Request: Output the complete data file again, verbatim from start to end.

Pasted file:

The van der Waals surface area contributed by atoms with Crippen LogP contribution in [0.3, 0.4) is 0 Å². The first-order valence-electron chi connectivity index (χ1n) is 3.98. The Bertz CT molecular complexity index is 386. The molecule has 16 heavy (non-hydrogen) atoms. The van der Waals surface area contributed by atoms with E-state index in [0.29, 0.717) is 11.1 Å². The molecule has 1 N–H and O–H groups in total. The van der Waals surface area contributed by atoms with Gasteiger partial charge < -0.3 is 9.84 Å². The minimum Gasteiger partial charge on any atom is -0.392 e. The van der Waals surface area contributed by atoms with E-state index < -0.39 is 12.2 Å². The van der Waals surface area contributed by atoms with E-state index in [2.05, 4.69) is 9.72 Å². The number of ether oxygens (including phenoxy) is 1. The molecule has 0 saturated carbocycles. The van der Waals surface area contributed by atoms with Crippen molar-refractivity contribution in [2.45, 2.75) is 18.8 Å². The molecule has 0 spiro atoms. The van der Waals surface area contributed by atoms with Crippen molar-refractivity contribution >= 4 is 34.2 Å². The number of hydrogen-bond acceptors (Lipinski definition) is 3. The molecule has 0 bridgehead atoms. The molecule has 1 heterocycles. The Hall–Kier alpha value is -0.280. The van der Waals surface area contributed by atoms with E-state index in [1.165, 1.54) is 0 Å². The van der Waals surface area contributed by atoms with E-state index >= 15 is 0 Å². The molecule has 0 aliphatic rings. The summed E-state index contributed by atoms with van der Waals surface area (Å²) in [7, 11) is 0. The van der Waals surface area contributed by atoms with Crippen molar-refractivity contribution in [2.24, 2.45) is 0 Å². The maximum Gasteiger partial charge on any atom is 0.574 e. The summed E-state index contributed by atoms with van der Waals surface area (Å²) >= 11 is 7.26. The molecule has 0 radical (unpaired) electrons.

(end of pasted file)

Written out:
The van der Waals surface area contributed by atoms with Crippen LogP contribution in [0.3, 0.4) is 0 Å². The first-order valence-electron chi connectivity index (χ1n) is 3.98. The Bertz CT molecular complexity index is 386. The molecule has 16 heavy (non-hydrogen) atoms. The van der Waals surface area contributed by atoms with E-state index in [0.29, 0.717) is 11.1 Å². The molecule has 1 N–H and O–H groups in total. The van der Waals surface area contributed by atoms with Gasteiger partial charge < -0.3 is 9.84 Å². The minimum Gasteiger partial charge on any atom is -0.392 e. The van der Waals surface area contributed by atoms with E-state index < -0.39 is 12.2 Å². The van der Waals surface area contributed by atoms with E-state index in [2.05, 4.69) is 9.72 Å². The number of ether oxygens (including phenoxy) is 1. The molecule has 0 saturated carbocycles. The van der Waals surface area contributed by atoms with Crippen molar-refractivity contribution in [2.45, 2.75) is 18.8 Å². The molecule has 0 spiro atoms. The van der Waals surface area contributed by atoms with Crippen molar-refractivity contribution >= 4 is 34.2 Å². The number of hydrogen-bond acceptors (Lipinski definition) is 3. The molecule has 0 bridgehead atoms. The molecule has 1 heterocycles. The Hall–Kier alpha value is -0.280. The van der Waals surface area contributed by atoms with E-state index in [1.165, 1.54) is 0 Å². The van der Waals surface area contributed by atoms with E-state index >= 15 is 0 Å². The molecule has 0 aliphatic rings. The summed E-state index contributed by atoms with van der Waals surface area (Å²) in [7, 11) is 0. The van der Waals surface area contributed by atoms with Crippen molar-refractivity contribution in [2.24, 2.45) is 0 Å². The maximum Gasteiger partial charge on any atom is 0.574 e. The summed E-state index contributed by atoms with van der Waals surface area (Å²) >= 11 is 7.26. The molecule has 0 radical (unpaired) electrons.